The Wedding Story script
Synopsis: The Wedding Story” is a play told by a storyteller, bride, and groom. The storyteller is reading a story out of a book to an audience of children. Wanting to tell them a happy love story keeps being interrupted by the bride and groom. They keep correcting him on how the story really goes until he gets fed up. Angry, he tells a horrified comical version of their love story that does not have a happy ending.

STORYTELLER:
The bride put Martha Stewart to shame as she had the evening designed to the last detail—

GROOM:
(to BRIDE) Ha! That really sounds like you.

STORYTELLER:
--from the linen napkins to the centerpieces of purple freesia and Italian ruscus.

BRIDE:
(to GROOM) I think he was invited to someone else’s wedding.

GROOM:
And why is he assuming the bride always has the taste? Does it never occur to anyone that the groom might want to participate? I worked my way through law school as a floral designer, that’s how I know freesia is all wrong for a centerpiece, except maybe as an accent flower.

BRIDE:
You were a floral designer?

GROOM:
You need to base your arrangement on a more substantial bloom, like a lily or an orchid.

BRIDE:
Brad, is there something you want to tell me?

STORYTELLER:
Actually, there is something I want to tell these youngsters so they can get to bed at a decent hour. THE STORY.

BRIDE:
Well huffy huff huff.

STORYTELLER:
SO, they had their flawless reception for 300 guests at a turn-of-the-century inn in Vermont

BRIDE:
You know, we’re not from Vermont . We’ve never even been to Vermont .

STORYTELLER:
--at which all had a delightful time.

GROOM:
(to BRIDE) What do you mean is there something I want to tell you?

STORYTELLER:
Immediately following the splendid reception—

BRIDE:
I mean, is there something you haven’t been honest with me about? With yourself about?

GROOM:
Like what?

STORYTELLER:
The bride, at the tender age of 24—

(The GROOM laughs out loud.)

WHAT? WHAT’S SO FUNNY?

GROOM:
She’s not even close to 24.

STORYTELLER:
Now just wait a minute here, Buster Brown, whose story is this?

BRIDE/GROOM:
Ours.

STORYTELLER:
Wrong. This is a fairy tale, I’m going for prototypes.

BRIDE:
But I’m 35.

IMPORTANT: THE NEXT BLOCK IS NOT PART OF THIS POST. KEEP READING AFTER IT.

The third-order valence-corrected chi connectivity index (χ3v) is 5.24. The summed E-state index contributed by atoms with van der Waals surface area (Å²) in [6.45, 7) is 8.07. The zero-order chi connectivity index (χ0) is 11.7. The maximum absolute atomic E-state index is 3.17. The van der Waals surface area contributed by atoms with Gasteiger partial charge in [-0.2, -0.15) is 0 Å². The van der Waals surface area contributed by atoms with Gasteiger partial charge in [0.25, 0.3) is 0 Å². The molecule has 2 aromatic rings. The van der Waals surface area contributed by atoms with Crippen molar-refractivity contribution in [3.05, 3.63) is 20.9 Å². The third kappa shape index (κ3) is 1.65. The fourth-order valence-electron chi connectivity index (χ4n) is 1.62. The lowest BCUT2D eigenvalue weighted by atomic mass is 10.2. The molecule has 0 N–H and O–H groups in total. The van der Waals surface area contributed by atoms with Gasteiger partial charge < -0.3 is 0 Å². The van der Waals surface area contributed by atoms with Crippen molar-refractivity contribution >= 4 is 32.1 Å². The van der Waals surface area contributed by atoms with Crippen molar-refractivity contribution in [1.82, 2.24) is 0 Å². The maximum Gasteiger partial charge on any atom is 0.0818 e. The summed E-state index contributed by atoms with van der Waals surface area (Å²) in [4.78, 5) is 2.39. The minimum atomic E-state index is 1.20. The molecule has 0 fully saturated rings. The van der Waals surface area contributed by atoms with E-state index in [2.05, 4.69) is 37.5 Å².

STORYTELLER:
In this story, you’re 24. The average American woman gets married at 24.

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Julianne Homokay

Julianne began her career as a musical theatre performer following a B.A. in Theatre Arts from Point Park University. After a year in the Pittsburgh cast of NUNSENSE, many silly theme park shows, dinner theatre gigs too scary to mention and a stint in a hen suit, Julianne turned her focus to writing, eventually completing an MFA at the University of Nevada Las Vegas, studying under John O'Keefe, Julie Jensen, and the late, beloved Davey Marlin-Jones. Julianne has performed at such theatres as Mill Mountain in Roanoke, VA, the Fulton in Lancaster, PA, and here in town at SkyPilot Theatre and the Secret Rose. As a playwright, the theatres she has been read or produced at include Venus Theatre (Laurel, MD,) Mill Mountain, the Fulton, American Theatre of Actors (New York,) the Blank (Los Angeles,) the William Inge Center for the Arts, Ensemble Studio Theatre (New York,) the John F. Kennedy Center for the Performing Arts, SkyPilot Theatre, the Secret Rose and Whitefire Theatre (Sherman Oaks). She has directed and/or produced several original plays, and has served as a literary manager, dramaturg and theatre professor. Currently, she is an Arts Minister at the Parish Church of St. Mark, works on THE LATE LATE SHOW WITH CRAIG FERGUSON, and is enrolled in the Fundraising and Institutional Development program at UCLA. She is an Active Member of the Dramatists Guild of America, and represented by the Robert A. Freedman Dramatic Agency in New York. more…

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"The Wedding Story" Scripts.com. STANDS4 LLC, 2017. Web. 19 Nov. 2017. <http://www.scripts.com/script/the_wedding_story_203>.

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